building a dam

Duck Hunting for puddlers like Mallards, Sprig (Pintails), Black ducks, Widgeons, Woodducks, Teal, and other ducks.

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building a dam

Postby addicted2ducks » Mon Feb 04, 2013 2:03 pm

O.k guys, I know in a lot of states this is illegal. However, I just received permission to build a wood board/plank dam on a small creek that runs through my property. All I need to finalize everything is some pics of dams like this to gain a permit. What I was thinking was to put some 4x4s on each side of the creek and run 2x6's across the creek to back the water up, in this already damp "swampy" area. If anyone has any pictures of this kind of dam please send them to. I would love to be able to have my own private duck swamp.
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Re: building a dam

Postby tenfingergrip » Mon Feb 04, 2013 5:46 pm

If you have access to allow a concrete truck or have a way to mix your concrete on site, then you may want to consider using a flashboard riser concrete device to accept the wooden boards so as to adjust the height of the water you back up. Don't know how wide the creek is, but if you built a wooden form to pour the concrete into, you would have a substantial "dam" to drop the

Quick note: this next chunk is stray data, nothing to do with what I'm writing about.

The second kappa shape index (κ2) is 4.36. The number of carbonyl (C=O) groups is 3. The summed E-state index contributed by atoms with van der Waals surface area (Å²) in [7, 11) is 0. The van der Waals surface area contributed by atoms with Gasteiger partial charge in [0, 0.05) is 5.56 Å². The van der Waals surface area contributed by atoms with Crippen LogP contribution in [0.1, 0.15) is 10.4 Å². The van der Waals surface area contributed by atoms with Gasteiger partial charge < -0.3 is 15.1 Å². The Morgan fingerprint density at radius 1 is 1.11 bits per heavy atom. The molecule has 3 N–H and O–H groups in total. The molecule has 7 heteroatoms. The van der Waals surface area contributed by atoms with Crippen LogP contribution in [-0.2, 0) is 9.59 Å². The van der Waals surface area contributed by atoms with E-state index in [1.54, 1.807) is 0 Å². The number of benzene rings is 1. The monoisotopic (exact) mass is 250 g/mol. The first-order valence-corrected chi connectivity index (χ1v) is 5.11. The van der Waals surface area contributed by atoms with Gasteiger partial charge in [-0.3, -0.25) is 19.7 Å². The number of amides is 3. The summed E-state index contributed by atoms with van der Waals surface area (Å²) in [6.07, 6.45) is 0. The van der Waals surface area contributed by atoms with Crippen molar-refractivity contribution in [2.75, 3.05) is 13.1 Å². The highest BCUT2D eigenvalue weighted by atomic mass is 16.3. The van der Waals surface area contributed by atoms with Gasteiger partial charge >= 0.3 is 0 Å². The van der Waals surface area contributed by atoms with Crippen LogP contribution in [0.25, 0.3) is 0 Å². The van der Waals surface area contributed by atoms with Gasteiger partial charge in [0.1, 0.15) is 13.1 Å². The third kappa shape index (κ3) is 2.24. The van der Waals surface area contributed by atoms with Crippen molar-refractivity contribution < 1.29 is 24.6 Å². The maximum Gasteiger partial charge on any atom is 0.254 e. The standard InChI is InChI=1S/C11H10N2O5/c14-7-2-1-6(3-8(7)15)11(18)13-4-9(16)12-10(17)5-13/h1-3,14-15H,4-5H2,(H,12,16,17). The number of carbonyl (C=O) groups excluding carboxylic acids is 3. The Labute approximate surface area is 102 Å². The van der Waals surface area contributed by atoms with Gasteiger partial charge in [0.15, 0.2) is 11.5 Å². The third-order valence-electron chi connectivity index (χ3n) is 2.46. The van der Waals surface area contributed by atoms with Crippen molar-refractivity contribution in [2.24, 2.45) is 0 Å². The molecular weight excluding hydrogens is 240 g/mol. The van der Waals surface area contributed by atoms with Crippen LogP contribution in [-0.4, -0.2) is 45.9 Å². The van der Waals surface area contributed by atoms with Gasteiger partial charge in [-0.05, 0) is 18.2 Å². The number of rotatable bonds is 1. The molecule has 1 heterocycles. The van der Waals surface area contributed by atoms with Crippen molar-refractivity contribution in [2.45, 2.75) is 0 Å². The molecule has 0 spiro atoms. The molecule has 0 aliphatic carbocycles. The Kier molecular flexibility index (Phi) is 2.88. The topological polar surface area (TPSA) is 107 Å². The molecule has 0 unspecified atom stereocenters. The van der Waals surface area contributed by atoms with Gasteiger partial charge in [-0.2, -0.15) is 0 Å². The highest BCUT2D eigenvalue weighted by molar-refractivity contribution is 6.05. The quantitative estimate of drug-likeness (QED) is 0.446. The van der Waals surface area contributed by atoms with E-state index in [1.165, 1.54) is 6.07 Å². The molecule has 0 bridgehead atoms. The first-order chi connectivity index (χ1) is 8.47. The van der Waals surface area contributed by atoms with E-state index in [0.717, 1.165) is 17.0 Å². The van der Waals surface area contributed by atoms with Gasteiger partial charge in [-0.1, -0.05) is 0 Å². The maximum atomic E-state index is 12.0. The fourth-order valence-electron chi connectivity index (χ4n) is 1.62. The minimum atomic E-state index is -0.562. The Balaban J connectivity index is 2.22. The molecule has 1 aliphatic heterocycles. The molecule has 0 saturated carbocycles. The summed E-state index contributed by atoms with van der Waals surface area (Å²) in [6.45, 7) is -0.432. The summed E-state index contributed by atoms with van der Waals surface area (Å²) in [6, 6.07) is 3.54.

riser boards into. I sketched out what I have used in the past. Just dig into the bank on each side and construct the form that would create the riser device. The sketch is not to scale but you would need to make sure the slots are a little wider than a 2" board so when it swells, you can still remove them. The concrete on either side of the slots should be around 4-6" thick. I advise getting the boards cut "tounge & groove" as "v" shaped to allow them to seal out the water better.
Flashboard riser form-page-0.jpg
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Re: building a dam

Postby apexhunter » Wed Feb 06, 2013 10:52 am

Not knowing the exact lay of the land (width of the creek, slope of the bank, etc) I would dare say that setting 4x4 on either side with 2x6 spanning would not hold much water before it collapses...especially in a "damp swampy" area where the posts will have little ground support after being set. You would need to almost survey the area to get an idea of how much water will be held back at X height of the dam and realize that water exerts tremendous pressure on a dam even with a shallow area being flooded. You have to consider the volume of the entire area being dammed up and it doesn't take too large of an area to hold thousands upon thousands of gallons tht exert tons of pressure.

To do even a small dam of this type you would need fairly large timbers set very deep into the ground (if not driven to total resistance) and something more substantial than 2x6 as the face of the dam. Just look at a beaver dam ato see the amount of hard packed mud along with large logs as a base and you'll realize just how substantial of a structure is required to hold water back.
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